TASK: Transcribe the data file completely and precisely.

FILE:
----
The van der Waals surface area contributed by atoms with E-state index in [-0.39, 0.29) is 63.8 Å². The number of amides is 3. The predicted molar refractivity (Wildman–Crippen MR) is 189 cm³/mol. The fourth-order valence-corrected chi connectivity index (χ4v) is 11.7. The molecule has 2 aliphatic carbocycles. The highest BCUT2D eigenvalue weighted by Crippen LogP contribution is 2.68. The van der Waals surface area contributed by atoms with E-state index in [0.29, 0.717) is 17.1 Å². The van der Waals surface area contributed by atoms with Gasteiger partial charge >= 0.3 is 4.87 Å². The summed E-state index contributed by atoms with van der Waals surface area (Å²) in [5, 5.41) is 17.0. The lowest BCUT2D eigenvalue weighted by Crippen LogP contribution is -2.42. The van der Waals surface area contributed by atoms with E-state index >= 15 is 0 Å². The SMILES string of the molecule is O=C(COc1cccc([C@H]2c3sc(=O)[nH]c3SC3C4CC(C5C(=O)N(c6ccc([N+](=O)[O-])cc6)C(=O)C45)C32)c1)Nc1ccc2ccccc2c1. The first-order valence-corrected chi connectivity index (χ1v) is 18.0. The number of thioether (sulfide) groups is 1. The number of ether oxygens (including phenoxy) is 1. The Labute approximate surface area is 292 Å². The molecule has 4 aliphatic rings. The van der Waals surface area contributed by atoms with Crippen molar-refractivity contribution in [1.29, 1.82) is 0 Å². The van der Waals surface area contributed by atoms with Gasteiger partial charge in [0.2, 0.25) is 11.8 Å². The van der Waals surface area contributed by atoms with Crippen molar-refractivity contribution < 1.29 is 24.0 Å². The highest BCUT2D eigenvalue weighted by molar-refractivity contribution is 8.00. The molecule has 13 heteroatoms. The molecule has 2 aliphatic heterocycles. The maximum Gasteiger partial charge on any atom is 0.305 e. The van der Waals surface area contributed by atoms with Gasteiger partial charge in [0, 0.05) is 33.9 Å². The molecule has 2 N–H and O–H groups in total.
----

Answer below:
The van der Waals surface area contributed by atoms with E-state index in [-0.39, 0.29) is 63.8 Å². The number of amides is 3. The predicted molar refractivity (Wildman–Crippen MR) is 189 cm³/mol. The fourth-order valence-corrected chi connectivity index (χ4v) is 11.7. The molecule has 2 aliphatic carbocycles. The highest BCUT2D eigenvalue weighted by Crippen LogP contribution is 2.68. The van der Waals surface area contributed by atoms with E-state index in [0.29, 0.717) is 17.1 Å². The van der Waals surface area contributed by atoms with Gasteiger partial charge >= 0.3 is 4.87 Å². The summed E-state index contributed by atoms with van der Waals surface area (Å²) in [5, 5.41) is 17.0. The lowest BCUT2D eigenvalue weighted by Crippen LogP contribution is -2.42. The van der Waals surface area contributed by atoms with E-state index >= 15 is 0 Å². The SMILES string of the molecule is O=C(COc1cccc([C@H]2c3sc(=O)[nH]c3SC3C4CC(C5C(=O)N(c6ccc([N+](=O)[O-])cc6)C(=O)C45)C32)c1)Nc1ccc2ccccc2c1. The first-order valence-corrected chi connectivity index (χ1v) is 18.0. The number of thioether (sulfide) groups is 1. The number of ether oxygens (including phenoxy) is 1. The Labute approximate surface area is 292 Å². The molecule has 4 aliphatic rings. The van der Waals surface area contributed by atoms with Crippen molar-refractivity contribution in [1.29, 1.82) is 0 Å². The van der Waals surface area contributed by atoms with Gasteiger partial charge in [0.2, 0.25) is 11.8 Å². The van der Waals surface area contributed by atoms with Crippen molar-refractivity contribution < 1.29 is 24.0 Å². The highest BCUT2D eigenvalue weighted by molar-refractivity contribution is 8.00. The molecule has 13 heteroatoms. The molecule has 2 aliphatic heterocycles. The maximum Gasteiger partial charge on any atom is 0.305 e. The van der Waals surface area contributed by atoms with Gasteiger partial charge in [0, 0.05) is 33.9 Å². The molecule has 2 N–H and O–H groups in total.